English-born Robert G. Schofield (1838-1915) regularly placed advertisements in the Pioche Record that touted his skills as a watchmaker, jeweler, engraver, housepainter, and signmaker. In addition, there was a constant thread throughout Schofield's life—his love of art, mostly expressed in watercolor paintings that painstakingly recorded vistas and mining camps along the eastern flank of Nevada.
If one ventures into the 1872 "Million Dollar Courthouse" in Pioche, Nevada, and wanders upstairs, several dozen watercolor paintings by Schofield can be viewed along the hallway and around the walls of the restored courtroom. Some are views of Pioche: the schoolhouse, railroad station, and Chinatown; others offer scenes of Cherry Creek, Taylor, and Eureka, all executed between 1878 and 1913.
Schofield was a Renaissance man of sorts. In addition to his expertise at various trades, he also held elective office (two-term justice of the peace) and offered instruction in drawing and French "to young ladies and gentlemen desiring to acquire a pure Parisian accent." He penned poems with titles such as "Ode to a Defunct Mining Camp" that were often printed in the Pioche Record.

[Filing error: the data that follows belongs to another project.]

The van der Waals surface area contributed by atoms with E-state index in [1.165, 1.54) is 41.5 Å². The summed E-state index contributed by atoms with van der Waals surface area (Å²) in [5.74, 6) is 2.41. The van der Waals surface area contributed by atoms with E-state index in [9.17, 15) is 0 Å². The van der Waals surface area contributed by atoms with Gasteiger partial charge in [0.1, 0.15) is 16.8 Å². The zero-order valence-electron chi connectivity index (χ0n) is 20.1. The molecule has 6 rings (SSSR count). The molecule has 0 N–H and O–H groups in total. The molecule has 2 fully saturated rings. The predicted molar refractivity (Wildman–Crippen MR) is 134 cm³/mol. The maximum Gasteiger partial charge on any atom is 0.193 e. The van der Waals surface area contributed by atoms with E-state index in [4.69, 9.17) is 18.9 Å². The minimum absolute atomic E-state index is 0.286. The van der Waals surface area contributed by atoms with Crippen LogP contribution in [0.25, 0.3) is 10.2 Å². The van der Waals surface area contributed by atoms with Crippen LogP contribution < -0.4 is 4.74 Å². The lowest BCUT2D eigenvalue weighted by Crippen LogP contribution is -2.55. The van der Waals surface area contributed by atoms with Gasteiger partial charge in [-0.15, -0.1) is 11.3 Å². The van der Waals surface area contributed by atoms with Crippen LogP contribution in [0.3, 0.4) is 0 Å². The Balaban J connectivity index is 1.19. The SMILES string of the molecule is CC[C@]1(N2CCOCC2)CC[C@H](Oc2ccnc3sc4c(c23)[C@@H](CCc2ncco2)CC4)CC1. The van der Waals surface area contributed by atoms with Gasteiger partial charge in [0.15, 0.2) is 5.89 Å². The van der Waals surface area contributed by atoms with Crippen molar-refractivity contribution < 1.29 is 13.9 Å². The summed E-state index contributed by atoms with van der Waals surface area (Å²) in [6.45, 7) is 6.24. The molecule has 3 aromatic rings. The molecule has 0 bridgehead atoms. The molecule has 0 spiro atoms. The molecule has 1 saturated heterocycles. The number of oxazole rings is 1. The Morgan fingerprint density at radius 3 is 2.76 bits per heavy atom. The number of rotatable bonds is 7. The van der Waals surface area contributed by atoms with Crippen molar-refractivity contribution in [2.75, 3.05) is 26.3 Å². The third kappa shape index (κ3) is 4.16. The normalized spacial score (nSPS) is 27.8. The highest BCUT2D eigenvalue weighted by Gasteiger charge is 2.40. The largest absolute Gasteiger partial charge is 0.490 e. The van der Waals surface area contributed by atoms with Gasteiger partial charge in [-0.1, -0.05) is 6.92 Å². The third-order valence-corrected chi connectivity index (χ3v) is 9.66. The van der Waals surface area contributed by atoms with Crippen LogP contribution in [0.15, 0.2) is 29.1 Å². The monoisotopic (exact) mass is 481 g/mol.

The artist's paintings seldom exceeded the size of a piece of typing paper. He composed his images with short, almost fussy brushstrokes that were more akin to French Impressionism than the broad wash techniques of today's watercolorists. His colors tended to be more earthy than vibrant, possibly the result of the limited range of pigments available in his day.
The final days of Schofield's life were spent in relative seclusion; he suffered from senility, and was confined as a ward of Lincoln County.
In 2000, the Lincoln County Historical Museum loaned twenty-eight of Schofield's paintings for a retrospective exhibition at the Nevada Historical Society in Reno.
None at this time.